Like many people, Nyala Moon first became enamored with cinema through watching Turner Classic Movies with her family during childhood. A native New Yorker from Harlem, Moon would absorb what she learned from family members’ specific preferences: Grandma adored Hitchcock, granddad loved Westerns and John Wayne (“super problematic,” she laughs).
Despite her family being “low-key cinephiles,” Moon initially set out on what she considers a “traditional” educational route that completely excluded the prospect of undergraduate film studies. “My parents and grandparents were like, ‘You’re trans. The last thing that you need to do is something risky!’”
Abiding by their advice, she went to business school at Baruch College, then studied law. Only once Moon saw Barry Jenkins’s Moonlight by herself at AMC Kips Bay during her senior year did she get the “kick in the ass” needed to venture back on a cinematic career path.
Following undergrad, Moon spent some time directing shoestring projects that don’t quite hold up in her eyes (save for the YouTube comedy web series Bad Ally, which she is “still really proud of”). Realizing that she “didn’t know anything about filmmaking besides having a story to tell,” Moon enrolled in City College’s “extremely hands-on” two-year MFA program and graduated into the pandemic in 2020. She was then selected as one of Hillman Grad’s inaugural TV writing fellows in 2021, where she wrote a 60-minute pilot about teenage trans girls (“actually inspired by a friend of mine”) who went to prison for robbing prospective johns while pretending to be vice cops. While the fellowship encouraged dramatic projects, Moon continued to feel compelled to tell trans stories with concerted levity: “I want to explore how fun being trans is—how ordinary yet extraordinary.”
After experiencing an unpleasant collaboration with a “film bro DP” on her City College thesis film, Moon vowed to never rescind creative control again. (“I am very much from the Chantal Akerman school of filmmaking where I want to direct, write and act in my film, and I want you to leave me alone.”) The next film she made, the 13-minute How Not to Date While Trans, stars Moon as Andie, a trans woman who monologues via tongue-in-cheek fourth-wall breaks about NYC dating struggles. Mining from references like Fleabag and She’s Gotta Have It, the film premiered in 2022 and was selected as a part of Frameline’s 2023 Voices Shorts Program.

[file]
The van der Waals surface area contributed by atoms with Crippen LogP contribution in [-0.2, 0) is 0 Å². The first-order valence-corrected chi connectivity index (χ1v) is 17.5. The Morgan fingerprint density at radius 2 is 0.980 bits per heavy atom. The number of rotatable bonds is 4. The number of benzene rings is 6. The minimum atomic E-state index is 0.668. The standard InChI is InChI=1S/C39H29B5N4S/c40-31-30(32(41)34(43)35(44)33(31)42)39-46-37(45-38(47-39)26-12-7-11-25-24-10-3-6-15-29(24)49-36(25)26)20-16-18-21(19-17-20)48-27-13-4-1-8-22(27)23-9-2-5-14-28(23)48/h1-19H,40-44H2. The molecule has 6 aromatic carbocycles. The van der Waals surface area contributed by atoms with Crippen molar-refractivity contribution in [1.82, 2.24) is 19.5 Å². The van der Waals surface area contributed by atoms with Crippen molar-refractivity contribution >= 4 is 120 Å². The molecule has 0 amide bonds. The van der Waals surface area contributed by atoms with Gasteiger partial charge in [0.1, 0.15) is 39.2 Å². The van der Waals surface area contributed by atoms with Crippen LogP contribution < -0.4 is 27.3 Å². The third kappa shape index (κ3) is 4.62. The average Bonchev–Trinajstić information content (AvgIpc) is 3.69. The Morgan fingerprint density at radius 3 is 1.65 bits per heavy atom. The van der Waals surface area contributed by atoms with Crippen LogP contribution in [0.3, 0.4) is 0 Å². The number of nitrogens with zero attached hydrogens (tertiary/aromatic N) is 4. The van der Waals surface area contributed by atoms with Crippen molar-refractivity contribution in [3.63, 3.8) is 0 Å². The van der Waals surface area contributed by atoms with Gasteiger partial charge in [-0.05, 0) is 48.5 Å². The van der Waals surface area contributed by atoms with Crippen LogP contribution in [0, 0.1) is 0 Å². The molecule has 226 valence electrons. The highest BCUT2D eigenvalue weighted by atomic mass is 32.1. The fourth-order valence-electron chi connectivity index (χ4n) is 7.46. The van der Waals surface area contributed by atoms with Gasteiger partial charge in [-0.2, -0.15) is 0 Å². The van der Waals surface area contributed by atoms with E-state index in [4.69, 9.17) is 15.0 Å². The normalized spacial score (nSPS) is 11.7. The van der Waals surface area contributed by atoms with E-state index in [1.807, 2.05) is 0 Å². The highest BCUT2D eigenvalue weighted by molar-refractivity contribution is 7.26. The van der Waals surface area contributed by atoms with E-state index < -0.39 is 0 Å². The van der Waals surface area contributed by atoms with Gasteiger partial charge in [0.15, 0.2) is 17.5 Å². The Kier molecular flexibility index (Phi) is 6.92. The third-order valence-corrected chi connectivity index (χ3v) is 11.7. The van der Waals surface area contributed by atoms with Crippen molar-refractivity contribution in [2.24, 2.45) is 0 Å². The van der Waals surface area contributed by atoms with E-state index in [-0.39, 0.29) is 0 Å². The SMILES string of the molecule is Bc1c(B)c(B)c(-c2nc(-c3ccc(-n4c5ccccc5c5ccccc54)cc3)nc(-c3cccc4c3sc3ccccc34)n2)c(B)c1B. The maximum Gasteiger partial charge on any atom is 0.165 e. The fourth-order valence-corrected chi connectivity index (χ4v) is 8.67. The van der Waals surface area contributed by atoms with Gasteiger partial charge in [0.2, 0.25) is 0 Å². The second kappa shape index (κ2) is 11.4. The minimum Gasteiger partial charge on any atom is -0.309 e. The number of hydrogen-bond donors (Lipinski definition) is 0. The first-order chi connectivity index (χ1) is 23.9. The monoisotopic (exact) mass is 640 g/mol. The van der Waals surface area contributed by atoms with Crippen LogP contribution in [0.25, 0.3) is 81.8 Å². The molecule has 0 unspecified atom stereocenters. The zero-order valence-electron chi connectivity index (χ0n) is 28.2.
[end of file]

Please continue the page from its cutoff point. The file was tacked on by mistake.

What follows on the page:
Released this year, her latest short, the internet-saturated and ever-memeable Dilating for Maximum Results was born out of an urge “to step more into wacky, irreverent comedy.” Dilating also stars Moon, this time as a trans woman who wants to hook up IRL with an online lover but must first get back into the habit of post-op vaginal dilating to prepare for penetrative sex. “A lot of times, trans women are oversexualized—which can of course be empowering,” says Moon, but she wanted to diverge and make something uniquely “cute, quirky, fun and whimsical” about trans women’s sex lives. (“Plus, dilating actually does suck a lot.”)
Moon is now working on her first feature, a “mockumentary about a detransitioned person in an ex-LGBT religious group who uses social media to spread their message.” The main character meets a trans woman who looks just like he did before detransitioning. “I want to explore the fluidity of gender identity,” says Moon. “Being trans is not a perfect experience. There are moments of weakness and you definitely question yourself.” She hopes to shoot some of the film’s “bare-bones” social media segments in September.
Reflecting on how a scarcity of trans media shaped her current practice, Moon notes that she “had such a thirst for trans content” as a transitioning teen that she “even watched [The] Jerry Springer [Show], which I have a love-hate relationship with”. Though growing up with this narrative dearth proved alienating, it also pushed Moon to the point in her career where she “can tell honest trans stories for my sisters, trans brothers and niblings.” As for cis allies, Moon’s standpoint is the following: “Artistically, I want to be your trans best friend.” —Natalia Keogan/Image: self-portrait